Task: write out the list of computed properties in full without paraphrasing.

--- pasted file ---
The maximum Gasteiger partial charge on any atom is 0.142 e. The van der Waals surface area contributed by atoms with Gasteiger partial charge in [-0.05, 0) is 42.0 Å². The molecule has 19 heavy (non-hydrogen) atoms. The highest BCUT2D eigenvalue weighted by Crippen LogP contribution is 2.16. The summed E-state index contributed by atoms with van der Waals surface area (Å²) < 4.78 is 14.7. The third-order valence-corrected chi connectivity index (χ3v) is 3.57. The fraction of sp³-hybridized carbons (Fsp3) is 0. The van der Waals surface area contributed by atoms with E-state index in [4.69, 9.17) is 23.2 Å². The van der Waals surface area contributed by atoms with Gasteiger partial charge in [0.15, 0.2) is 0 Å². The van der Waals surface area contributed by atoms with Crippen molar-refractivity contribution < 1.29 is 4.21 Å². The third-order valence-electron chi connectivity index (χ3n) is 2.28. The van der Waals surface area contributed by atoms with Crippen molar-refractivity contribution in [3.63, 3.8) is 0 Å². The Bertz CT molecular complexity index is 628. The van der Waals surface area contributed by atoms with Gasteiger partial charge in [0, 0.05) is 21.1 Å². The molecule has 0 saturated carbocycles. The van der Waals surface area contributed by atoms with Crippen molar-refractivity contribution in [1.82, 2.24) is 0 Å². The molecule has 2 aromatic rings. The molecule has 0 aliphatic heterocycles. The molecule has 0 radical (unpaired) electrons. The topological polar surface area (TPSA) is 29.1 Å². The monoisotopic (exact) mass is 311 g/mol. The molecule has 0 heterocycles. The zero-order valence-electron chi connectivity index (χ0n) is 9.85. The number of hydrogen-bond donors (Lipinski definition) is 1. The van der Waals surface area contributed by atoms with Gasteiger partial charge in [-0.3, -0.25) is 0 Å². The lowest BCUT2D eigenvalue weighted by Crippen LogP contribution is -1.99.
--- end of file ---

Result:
The maximum Gasteiger partial charge on any atom is 0.142 e. The van der Waals surface area contributed by atoms with Gasteiger partial charge in [-0.05, 0) is 42.0 Å². The molecule has 19 heavy (non-hydrogen) atoms. The highest BCUT2D eigenvalue weighted by Crippen LogP contribution is 2.16. The summed E-state index contributed by atoms with van der Waals surface area (Å²) < 4.78 is 14.7. The third-order valence-corrected chi connectivity index (χ3v) is 3.57. The fraction of sp³-hybridized carbons (Fsp3) is 0. The van der Waals surface area contributed by atoms with E-state index in [4.69, 9.17) is 23.2 Å². The van der Waals surface area contributed by atoms with Gasteiger partial charge in [0.15, 0.2) is 0 Å². The van der Waals surface area contributed by atoms with Crippen molar-refractivity contribution < 1.29 is 4.21 Å². The third-order valence-electron chi connectivity index (χ3n) is 2.28. The van der Waals surface area contributed by atoms with Crippen molar-refractivity contribution in [3.63, 3.8) is 0 Å². The Bertz CT molecular complexity index is 628. The van der Waals surface area contributed by atoms with Gasteiger partial charge in [0, 0.05) is 21.1 Å². The molecule has 0 saturated carbocycles. The van der Waals surface area contributed by atoms with Crippen molar-refractivity contribution in [1.82, 2.24) is 0 Å². The molecule has 2 aromatic rings. The molecule has 0 aliphatic heterocycles. The molecule has 0 radical (unpaired) electrons. The topological polar surface area (TPSA) is 29.1 Å². The monoisotopic (exact) mass is 311 g/mol. The molecule has 0 heterocycles. The zero-order valence-electron chi connectivity index (χ0n) is 9.85. The number of hydrogen-bond donors (Lipinski definition) is 1. The van der Waals surface area contributed by atoms with Gasteiger partial charge in [-0.3, -0.25) is 0 Å². The lowest BCUT2D eigenvalue weighted by Crippen LogP contribution is -1.99.